Remember, one of the largest groups at those "Occupy" rallies were Libertarians. I know it's hard to fit Libertarians into your black and white democrat/republican world view, but the fact is most libertarians are more socially liberal than most democrats... an more fiscally conservative than most republicans. I've been a libertarian since the early 90s and I have to say it's been an honor being hated by both political parties all this time.

  • Violence. (Score:5, Interesting)

    by Ihlosi (895663) on Friday May 02, 2014 @09:33AM (#46898493)
    Other than fresh water, oxygen, shelter, and sustenance, anyway.

    Violence (and any means increasing the potential violence an actor has at his disposal) has intrinsic value.

    In fact, in any system with potentially malicious actors, a currency must be backed by some degree of violence. Otherwise, the malicious actor can just take the currency by force (if he considers it valuable).

  • by 140Mandak262Jamuna (970587) on Friday May 02, 2014 @09:44AM (#46898585) Journal
    He thinks bitcoin is something like a fiat currency, backed up by something. He does not realize, bitcoin is simply a public, open digest of transactions, sort of like a public bank ledger.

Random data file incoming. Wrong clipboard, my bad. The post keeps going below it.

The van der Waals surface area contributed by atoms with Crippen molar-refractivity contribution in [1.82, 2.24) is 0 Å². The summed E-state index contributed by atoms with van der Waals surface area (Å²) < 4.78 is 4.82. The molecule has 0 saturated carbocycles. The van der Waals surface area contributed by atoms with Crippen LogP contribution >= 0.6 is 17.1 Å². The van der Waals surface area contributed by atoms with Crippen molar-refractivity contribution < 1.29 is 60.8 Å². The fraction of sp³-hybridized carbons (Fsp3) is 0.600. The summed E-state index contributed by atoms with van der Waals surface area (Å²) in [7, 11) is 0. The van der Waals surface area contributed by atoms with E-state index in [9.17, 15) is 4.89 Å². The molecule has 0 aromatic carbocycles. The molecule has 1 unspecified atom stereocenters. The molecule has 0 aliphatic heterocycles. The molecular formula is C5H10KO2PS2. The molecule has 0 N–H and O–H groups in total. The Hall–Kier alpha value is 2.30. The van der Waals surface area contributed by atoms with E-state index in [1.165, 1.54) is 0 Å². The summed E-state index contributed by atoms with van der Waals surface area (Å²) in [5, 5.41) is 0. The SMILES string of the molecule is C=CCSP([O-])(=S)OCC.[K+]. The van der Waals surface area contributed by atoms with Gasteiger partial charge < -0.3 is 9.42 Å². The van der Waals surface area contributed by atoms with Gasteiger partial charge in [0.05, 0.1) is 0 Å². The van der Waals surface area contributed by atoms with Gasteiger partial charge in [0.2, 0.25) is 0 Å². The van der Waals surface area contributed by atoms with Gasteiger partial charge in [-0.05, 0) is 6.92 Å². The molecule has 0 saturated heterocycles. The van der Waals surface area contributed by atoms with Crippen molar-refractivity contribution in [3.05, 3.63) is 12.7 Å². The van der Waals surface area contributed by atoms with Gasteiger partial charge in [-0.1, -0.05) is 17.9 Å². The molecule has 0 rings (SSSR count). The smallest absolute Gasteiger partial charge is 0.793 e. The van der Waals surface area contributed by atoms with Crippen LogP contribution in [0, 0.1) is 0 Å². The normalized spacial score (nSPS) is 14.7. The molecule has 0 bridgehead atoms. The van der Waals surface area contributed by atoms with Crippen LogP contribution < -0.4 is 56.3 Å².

The best way to describe bitcoin in the stocks world is like the thirdparty stock registrars. Most people do not take possession of stock certificates or even bond certificates when they buy those instruments. Typically a thirdparty company maintains a register where it takes "possession" of the stocks on your behalf, and "delivers" them to the buyer when you sell them. Often your buyer and seller also would a member of the same registrar and so all that happens is your account is debited or credited with so many shares of such and such a company for every transaction. Mutual funds are required by law to keep the instruments they own with a registrar. It is even possible for you to exit a mutual fund by taking your share of the stocks and bonds instead of cash. To avoid triggering taxes, people could take the distribution in "kind" and move them to their name, probably under the same registrar.